o Measure the benefits and risks of pharmacological treatments for persisting 
MDMA effects in humans.

o Using animal models, determine the effects of various experimental 
treatments on persisting effects of MDMA.

o Assess the degree to which people in treatment for other drugs of abuse use 

o Develop and evaluate new behavioral treatments, or adapt existing 
behavioral treatments that have shown efficacy in populations that abuse 
other drugs, for MDMA abuse (for detailed information, see the NIDA 
Behavioral Therapies Development Program Announcement, PA-03-066).

o Evaluate and develop pharmacotherapies or other types of therapies for 
reversal of acute MDMA intoxication or for prevention of  long-term 
neurotoxic effects of MDMA.

o Investigate possible gender, individual, or cultural differences (i.e., 
mediators or moderators) in treatment responses of MDMA abusers.

o Examine the unmet need for treatment services to address MDMA abuse, the 
barriers to the provision and receipt of treatment for MDMA abuse, and 
strategies for improving access to and utilization of treatment services by 
MDMA abusers.


This PA will use the NIH research grant (R01), small grant (R03)(PA-03-108: 
NIH SMALL RESEARCH GRANT PROGRAM (R03), and exploratory/developmental grant 
award mechanisms.  As an applicant, you will be solely responsible for 
planning, directing, and executing the proposed project.
This PA uses just-in-time concepts.  It also uses the modular budgeting 
format (see  
Specifically, if you are submitting an application with direct costs in each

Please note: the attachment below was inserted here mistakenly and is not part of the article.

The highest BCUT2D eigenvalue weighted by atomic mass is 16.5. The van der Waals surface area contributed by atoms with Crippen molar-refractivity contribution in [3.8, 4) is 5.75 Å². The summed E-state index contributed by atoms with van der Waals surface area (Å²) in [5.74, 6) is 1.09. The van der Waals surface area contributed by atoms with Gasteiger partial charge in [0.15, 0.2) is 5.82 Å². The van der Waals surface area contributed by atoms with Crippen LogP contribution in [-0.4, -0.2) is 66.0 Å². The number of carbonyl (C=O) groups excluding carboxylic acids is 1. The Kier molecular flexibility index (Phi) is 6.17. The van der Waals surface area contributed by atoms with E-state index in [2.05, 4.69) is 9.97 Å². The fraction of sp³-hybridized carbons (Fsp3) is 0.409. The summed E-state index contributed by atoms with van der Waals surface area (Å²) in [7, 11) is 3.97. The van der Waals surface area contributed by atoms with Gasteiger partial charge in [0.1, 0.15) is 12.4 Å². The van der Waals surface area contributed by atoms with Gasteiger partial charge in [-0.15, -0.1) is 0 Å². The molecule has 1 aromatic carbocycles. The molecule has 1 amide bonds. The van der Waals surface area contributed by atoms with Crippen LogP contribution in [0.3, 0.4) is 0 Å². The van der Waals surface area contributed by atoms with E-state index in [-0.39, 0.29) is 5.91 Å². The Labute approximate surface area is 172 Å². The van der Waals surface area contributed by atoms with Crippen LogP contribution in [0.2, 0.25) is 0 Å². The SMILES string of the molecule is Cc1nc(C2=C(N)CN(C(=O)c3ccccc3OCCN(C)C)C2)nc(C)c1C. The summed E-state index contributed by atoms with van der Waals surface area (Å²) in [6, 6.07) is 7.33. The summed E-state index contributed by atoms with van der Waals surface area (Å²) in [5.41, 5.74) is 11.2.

year of $250,000 or less, use the modular budget format.  This program does 
not require cost sharing as defined in the current NIH Grants Policy 
Statement at  


You may submit (an) application(s) if your institution has any of the 
following characteristics: 
o For-profit or non-profit organizations 
o Public or private institutions, such as universities, colleges, hospitals, 
and laboratories 
o Units of State and local governments
o Eligible agencies of the Federal government  
o Domestic or foreign institutions/organizations
o Faith-based or community-based organizations 

Any individual with the skills, knowledge, and resources necessary to carry 
out the proposed research is invited to work with their institution to 
develop an application for support.  Individuals from underrepresented racial 
and ethnic groups as well as individuals with disabilities are always 
encouraged to apply for NIH programs.


We encourage your inquiries concerning this PA and welcome the opportunity to 
answer questions from potential applicants.  Inquiries may fall into two 
areas:  scientific/research and financial or grants management issues:

o Direct your questions about scientific/research issues to:

Jerry Frankenheim, Ph.D.
Division of Basic Neuroscience and Behavioral Research (DBNBR)
National Institute on Drug Abuse/NIH/DHHS
6001 Executive Boulevard, Room 4282, MSC 9555
Bethesda, MD  20892-9555
Rockville, MD  20852 (for express/courier service)
Telephone:  301-435-1312
Fax: 301-594-6043